The prices of outstanding catastrophe bonds in the secondary market continued to recoup mark-t0-market losses caused by hurricane Sandy last week, with both the price-return and total-return cat bond indices regaining ground. Demonstrating the resiliance of the cat bond market to major events, there are still a few bonds priced below par, but even those that were considered most at risk have clawed back some ground this week.
The further out from hurricane Sandy we get the more certain the cat bond and insurance-linked security investment community become that there will be no major losses to the majority of bonds which have northeast U.S. hurricane exposure. As we said in our article last week here, as much as 56.4% of outstanding cat bond capacity has exposure to northeast U.S. wind. The fact that the market is recovering so quickly is positive and shows investors have been rapidly able to understand the potential exposure of a catastrophe event as complex as Sandy.
Of course this is also testament to the increasingly transparent nature of the insurance and reinsurance markets, assisted by highly technical risk models and media publicity, which means that losses are understood much more quickly than they were in the past. This trend towards transparency is something we see picking up pace as more third-party capital comes into the re/insurance sector which demands to be kept informed of loss development perhaps more vociferously than equity investors have done in the past.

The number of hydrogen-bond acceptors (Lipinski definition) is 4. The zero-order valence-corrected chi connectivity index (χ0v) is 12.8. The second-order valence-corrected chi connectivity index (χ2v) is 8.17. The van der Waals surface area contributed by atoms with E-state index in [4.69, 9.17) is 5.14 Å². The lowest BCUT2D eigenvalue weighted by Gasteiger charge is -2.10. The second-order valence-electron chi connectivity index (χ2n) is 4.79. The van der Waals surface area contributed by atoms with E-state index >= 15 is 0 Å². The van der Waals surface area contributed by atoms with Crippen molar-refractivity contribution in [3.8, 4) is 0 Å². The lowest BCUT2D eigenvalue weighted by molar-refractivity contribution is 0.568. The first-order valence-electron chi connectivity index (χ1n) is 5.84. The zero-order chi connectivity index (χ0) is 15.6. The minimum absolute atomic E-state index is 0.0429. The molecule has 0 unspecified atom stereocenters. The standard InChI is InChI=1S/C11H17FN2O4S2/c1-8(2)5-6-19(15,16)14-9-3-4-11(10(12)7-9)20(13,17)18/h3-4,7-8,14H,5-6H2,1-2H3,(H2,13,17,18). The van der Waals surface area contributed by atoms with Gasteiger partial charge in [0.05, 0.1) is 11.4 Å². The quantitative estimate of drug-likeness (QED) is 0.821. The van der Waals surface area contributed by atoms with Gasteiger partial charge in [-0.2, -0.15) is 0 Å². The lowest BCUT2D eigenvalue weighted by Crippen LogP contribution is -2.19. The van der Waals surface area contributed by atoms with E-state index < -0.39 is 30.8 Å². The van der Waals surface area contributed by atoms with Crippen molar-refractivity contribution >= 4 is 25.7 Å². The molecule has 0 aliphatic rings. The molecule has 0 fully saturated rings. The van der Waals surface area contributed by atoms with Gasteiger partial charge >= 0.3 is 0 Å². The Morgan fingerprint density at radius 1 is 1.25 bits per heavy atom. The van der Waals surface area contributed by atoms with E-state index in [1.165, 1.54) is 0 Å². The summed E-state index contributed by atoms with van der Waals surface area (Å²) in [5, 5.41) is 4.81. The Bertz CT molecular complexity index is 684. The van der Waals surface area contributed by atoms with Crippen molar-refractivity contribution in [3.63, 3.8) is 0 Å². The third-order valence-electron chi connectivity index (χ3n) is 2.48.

So, first we turn to the Swiss Re Global Cat Bond Performance Price Return index, which tracks the price return for all outstanding USD denominated cat bonds (which you can quote and chart through Bloomberg here). This index has risen another 0.24% in the last week, closing at 94.33 on the 14th December. This index has now recovered 1.8% of the mark-to-market impact dip that Sandy caused.
Next we turn to the Swiss Re Global Cat Bond Performance Total Return index, tracking the total return of a basket of natural catastrophe bonds (which you can quote and chart through Bloomberg here). This index has recovered another 0.40% in the last week, closing at 238.97 on the 14th December. Since its lowest point post-Sandy this index has now recovered almost 2.48% of the mark-to-market decline.
This pattern of a slow and steady rise in both the price-returns and total-returns of outstanding cat bonds should continue through the end of the year and into 2013. Two factors could then influence these measures of the cat bond markets success, any losses that occur due to hurricane Sandy particularly after PCS announces their next industry loss estimate in January and any reaction to capital or capacity crunches if issuance turns brisk in Q1. We’ll continue to keep you updated as we move towards the new year.
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